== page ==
Swami Vivekanands Chicago Speech: Swami Vivekanandas Speech At World Parliament Of Religion, Chicago by Swami VivekanandSwami Vivekananda represented India and Hinduism at the Parliament of the Worlds Religions (1893). This was the first Worlds Parliament of Religions and it was held from 11 to 27 September 1893. Delegates from all over the world joined this Parliament.
Swami Vivekananda (12 January 1863 – 4 July 1902), born Narendra Nath Datta, was an Indian Hindu monk and chief disciple of the 19th-century saint Ramakrishna. He was a key figure in the introduction of the Indian philosophies of Vedanta and Yoga to the Western world and is credited with raising interfaith awareness, bringing Hinduism to the status of a major world religion during the late 19th century. He was a major force in the revival of Hinduism in India, and contributed to the concept of nationalism in colonial India. Vivekananda founded the Ramakrishna Math and the Ramakrishna Mission. He is perhaps best known for his speech which began, Sisters and brothers of America ..., in which he introduced Hinduism at the Parliament of the Worlds Religions in Chicago in 1893. Born into an aristocratic Bengali family of Calcutta, Vivekananda was inclined towards spirituality. He was influenced by his guru, Ramakrishna, from whom he learnt that all living beings were an embodiment of the divine self; therefore, service to God could be rendered by service to mankind. After Ramakrishnas death, Vivekananda toured the Indian subcontinent extensively and acquired first-hand knowledge of the conditions prevailing in British India. He later travelled to the United States, representing India at the 1893 Parliament of the World Religions. Vivekananda conducted hundreds of public and private lectures and classes, disseminating tenets of Hindu philosophy in the United States, England and Europe. In India, Vivekananda is regarded as a patriotic saint and his birthday is celebrated there as National Youth Day.
Swami Vivekananda - Laws of Life 2
Full text of Swami Vivekananda's Chicago speech of 1893
Does Swami Vivekananda require an introduction? If not an introduction, but it is important to lay bare his acts of benevolence, great work for the upliftment of mankind and his propagation of Hinduism. If you wish to know more about this legendary person, then you can browse through our pages and study speeches on Swami Vivekananda. You would find short speech on Swami Vivekananda as well as long speech on Swami Vivekananda, which are easy to understand and carry a comprehensive view of things so as to give you an enriching experience. So, have a happy reading! Thank you for gathering today in the speech giving ceremony.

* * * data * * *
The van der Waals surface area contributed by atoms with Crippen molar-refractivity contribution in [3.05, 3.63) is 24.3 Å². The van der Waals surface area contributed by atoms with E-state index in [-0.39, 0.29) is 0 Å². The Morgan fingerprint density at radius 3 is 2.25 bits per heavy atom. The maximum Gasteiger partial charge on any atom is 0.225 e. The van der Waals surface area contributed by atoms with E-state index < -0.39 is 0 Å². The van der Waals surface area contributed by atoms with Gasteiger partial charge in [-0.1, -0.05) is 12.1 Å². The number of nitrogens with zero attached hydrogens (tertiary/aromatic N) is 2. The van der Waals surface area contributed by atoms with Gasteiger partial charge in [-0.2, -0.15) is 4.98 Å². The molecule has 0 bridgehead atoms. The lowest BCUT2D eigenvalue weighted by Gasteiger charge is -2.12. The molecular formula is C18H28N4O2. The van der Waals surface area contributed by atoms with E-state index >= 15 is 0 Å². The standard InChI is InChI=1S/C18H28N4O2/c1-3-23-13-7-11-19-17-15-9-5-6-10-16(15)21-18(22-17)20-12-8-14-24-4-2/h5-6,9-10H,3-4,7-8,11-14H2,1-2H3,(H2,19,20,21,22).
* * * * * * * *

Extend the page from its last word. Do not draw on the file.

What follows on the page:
You would find short speech on Swami Vivekananda as well as long speech on Swami Vivekananda, which are easy to understand and carry a comprehensive.
just me and you and you and me
Born into an aristocratic Bengali Kayastha family of Calcutta , Vivekananda was inclined towards spirituality. He was influenced by his guru , Ramakrishna, from whom he learnt that all living beings were an embodiment of the divine self; therefore, service to God could be rendered by service to humankind. After Ramakrishna's death, Vivekananda toured the Indian subcontinent extensively and acquired first-hand knowledge of the conditions prevailing in British India.
He found such a person in Sri Ramakrishna, who became his master, allayed his doubts, gave him Gods vision, and transformed him into a sage and a prophet with the authority to teach. The unknown monk of India suddenly leapt into fame at the Parliament of Religions held in Chicago in , at which he represented Hinduism. His vast knowledge of Eastern and Western culture as well as his deep spiritual insight, brilliant conversation, broad human sympathy and colorful personality made an irresistible appeal to many Americans who came in contact with him. People who saw or heard Vivekananda even once still cherish his memory after a lapse of more than a half century. He also tried to enrich the religious consciousness of the Americans through rational and humanistic teachings of the Vedanta philosophy. In his motherland, Vivekananda is regarded as the patriot saint of modern India and an inspirer of her dormant national consciousness.
Around years ago, on September 11, Swami Vivekanand delivered an iconic and eloquent speech at the Chicago Convention of Parliament of Religions. Introducing Hinduism to the world in , Swami Vivekanand spoke about intolerance, religion and the need to end all forms of fanaticism. Such was the effect of the remarkable message that he was given a two-minute standing ovation. I thank you in the name of the most ancient order of monks in the world; I thank you in the name of the mother of religions, and I thank you in the name of millions and millions of Hindu people of all classes and sects. I am proud to belong to a religion which has taught the world both tolerance and universal acceptance. We believe not only in universal toleration, but we accept all religions as true. I am proud to belong to a nation which has sheltered the persecuted and the refugees of all religions and all nations of the earth.